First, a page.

Thursday, 20 December 2007

AN OLD LIMERICK CHRONICLE

The river Shannon as it flows under Thomond bridge
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The Limerick Chronicle is the oldest newspaper in the Republic of Ireland and since 1766 has appeared each Tuesday faithfully chronicling the events and personalities of Limerick city and county. At this time of year, as Christmas Day approached the Chronicle used traditionally print in its entirety the 400 hundred line epic poem ‘Drunken Thady and the Bishops Lady’ by the self-styled Bard of Thomond Michael Hogan. He was born in Thomondgate in 1832 and the poem first appeared in his collection called 'The Lays and Legends of Thomond'. I remember in my teens eagerly waiting for the newspaper and then avidly reading the thrilling tale about the encounter between a local rake and the spirit of the Bishops wife. The ghostly tale has all the key elements of a Christmas chiller!
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DRUNKEN THADY AND THE BISHOP'S LADY
by Michael Hogan
The Bishops House where the good lady lived is still there today,just a stones throw from Villiers Square and across the road from King Johns Castle.Despite being married to the Bishop she was more given to partying than praying, as Hogan puts it…


"Spending his Reverend Lordship's treasure
Chasing the world's evil pleasure".

And while lost in her dissolute lifestyle…

"she never dreamt at balls or dinners.
There is a hell to punish sinners."


But like all mortal endeavours hers came to an end…

“Tis true she was a bishop's bride -
Tis true she lived -
Tis true she died -”


Hogan muses on the brevity of our mortal state…

“How quick Time throws his rapid measure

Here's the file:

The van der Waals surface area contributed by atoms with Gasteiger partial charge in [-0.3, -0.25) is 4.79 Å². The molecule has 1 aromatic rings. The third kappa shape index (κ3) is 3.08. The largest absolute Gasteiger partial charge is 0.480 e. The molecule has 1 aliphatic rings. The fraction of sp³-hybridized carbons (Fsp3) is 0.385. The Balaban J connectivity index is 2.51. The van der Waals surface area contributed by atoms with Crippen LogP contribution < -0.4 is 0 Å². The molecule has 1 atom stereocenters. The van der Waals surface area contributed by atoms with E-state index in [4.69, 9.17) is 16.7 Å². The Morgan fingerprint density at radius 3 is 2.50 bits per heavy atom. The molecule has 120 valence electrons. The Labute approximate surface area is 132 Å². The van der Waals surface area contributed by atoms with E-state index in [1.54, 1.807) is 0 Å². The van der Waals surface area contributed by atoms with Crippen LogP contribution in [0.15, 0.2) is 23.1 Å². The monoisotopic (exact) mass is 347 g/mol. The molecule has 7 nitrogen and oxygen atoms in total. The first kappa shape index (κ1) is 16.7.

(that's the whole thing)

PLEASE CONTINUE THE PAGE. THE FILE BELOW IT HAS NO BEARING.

Along the date of worldly pleasure!
A beam of light mid cloudy shadows
Flitting along the autumn meadows:
A wave that glistens on the shore
Retires, and is beheld no more:
A blast that stirs the yellow leaves
Of fading woods in autumn eves.”


The certainty and brutal reality of death occupies him in these lines…

“Death steals behind the smile of joy
With weapons ready to destroy
And tho’ a hundred years were passed
He’s sure to have his prey at last,
And when the fated hour is ready
He cares not for a lord or lady,
But lifts his gun and snaps his trigger
And shoots alike the king and beggar.”


Her new situation did not entirely agree with her and soon after her departure from this earth stories abounded about her nightly spectral appearances in the vicinity of the Castle and Thomond Bridge. Many witnessed these ghostly visitations…

"And those that stayed out past eleven
Would want a special guard from heaven,
To shield them with a holy wand,
From the mad terrors of her hand."


Her apparitions were not just eerie other-worldly affairs but even in death the Lady packed a powerful punch…

"No pugilist in Limerick town
Could knock a man so quickly down
Or deal an active blow so ready
To floor one, as the Bishop's lady".

At this stage we meet our man Thady, a man well versed in the art of conversation and fond of convivial society with all its attendant vices. Thady was very fond of a ‘drop of malt’ which loosened his tongue and kept him warm from the icy wind that blew up from the river Shannon as he made his way homeward across the Thomond bridge.